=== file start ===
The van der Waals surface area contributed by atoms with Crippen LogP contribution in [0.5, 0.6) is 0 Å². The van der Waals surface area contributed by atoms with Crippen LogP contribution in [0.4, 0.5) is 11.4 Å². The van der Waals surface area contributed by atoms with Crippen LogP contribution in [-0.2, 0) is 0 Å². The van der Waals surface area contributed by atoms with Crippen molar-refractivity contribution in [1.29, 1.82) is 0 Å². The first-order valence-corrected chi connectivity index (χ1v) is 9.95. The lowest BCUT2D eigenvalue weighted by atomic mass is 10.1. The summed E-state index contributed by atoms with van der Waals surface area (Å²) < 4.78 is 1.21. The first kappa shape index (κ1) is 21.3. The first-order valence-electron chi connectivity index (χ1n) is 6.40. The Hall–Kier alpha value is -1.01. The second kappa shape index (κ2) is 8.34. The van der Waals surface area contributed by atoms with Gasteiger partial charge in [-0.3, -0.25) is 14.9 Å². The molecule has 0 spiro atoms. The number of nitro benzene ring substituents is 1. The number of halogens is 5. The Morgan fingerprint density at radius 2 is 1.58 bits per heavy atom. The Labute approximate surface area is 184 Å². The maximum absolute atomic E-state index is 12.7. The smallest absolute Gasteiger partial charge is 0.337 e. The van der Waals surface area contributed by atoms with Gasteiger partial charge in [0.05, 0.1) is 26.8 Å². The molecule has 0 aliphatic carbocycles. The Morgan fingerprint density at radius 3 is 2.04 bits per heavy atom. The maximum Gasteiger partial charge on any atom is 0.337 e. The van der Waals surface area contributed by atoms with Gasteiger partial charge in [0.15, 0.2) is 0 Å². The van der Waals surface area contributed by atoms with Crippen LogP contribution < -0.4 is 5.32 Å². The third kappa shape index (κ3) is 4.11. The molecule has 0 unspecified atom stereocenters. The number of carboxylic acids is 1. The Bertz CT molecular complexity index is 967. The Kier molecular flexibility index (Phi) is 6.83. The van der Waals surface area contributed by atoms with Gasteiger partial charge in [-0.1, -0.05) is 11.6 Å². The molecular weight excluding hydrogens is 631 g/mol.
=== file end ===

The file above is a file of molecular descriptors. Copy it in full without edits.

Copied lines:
The van der Waals surface area contributed by atoms with Crippen LogP contribution in [0.5, 0.6) is 0 Å². The van der Waals surface area contributed by atoms with Crippen LogP contribution in [0.4, 0.5) is 11.4 Å². The van der Waals surface area contributed by atoms with Crippen LogP contribution in [-0.2, 0) is 0 Å². The van der Waals surface area contributed by atoms with Crippen molar-refractivity contribution in [1.29, 1.82) is 0 Å². The first-order valence-corrected chi connectivity index (χ1v) is 9.95. The lowest BCUT2D eigenvalue weighted by atomic mass is 10.1. The summed E-state index contributed by atoms with van der Waals surface area (Å²) < 4.78 is 1.21. The first kappa shape index (κ1) is 21.3. The first-order valence-electron chi connectivity index (χ1n) is 6.40. The Hall–Kier alpha value is -1.01. The second kappa shape index (κ2) is 8.34. The van der Waals surface area contributed by atoms with Gasteiger partial charge in [-0.3, -0.25) is 14.9 Å². The molecule has 0 spiro atoms. The number of nitro benzene ring substituents is 1. The number of halogens is 5. The Morgan fingerprint density at radius 2 is 1.58 bits per heavy atom. The Labute approximate surface area is 184 Å². The maximum absolute atomic E-state index is 12.7. The smallest absolute Gasteiger partial charge is 0.337 e. The van der Waals surface area contributed by atoms with Gasteiger partial charge in [0.05, 0.1) is 26.8 Å². The molecule has 0 aliphatic carbocycles. The Morgan fingerprint density at radius 3 is 2.04 bits per heavy atom. The maximum Gasteiger partial charge on any atom is 0.337 e. The van der Waals surface area contributed by atoms with Gasteiger partial charge in [0.15, 0.2) is 0 Å². The van der Waals surface area contributed by atoms with Crippen LogP contribution < -0.4 is 5.32 Å². The third kappa shape index (κ3) is 4.11. The molecule has 0 unspecified atom stereocenters. The number of carboxylic acids is 1. The Bertz CT molecular complexity index is 967. The Kier molecular flexibility index (Phi) is 6.83. The van der Waals surface area contributed by atoms with Gasteiger partial charge in [-0.1, -0.05) is 11.6 Å². The molecular weight excluding hydrogens is 631 g/mol.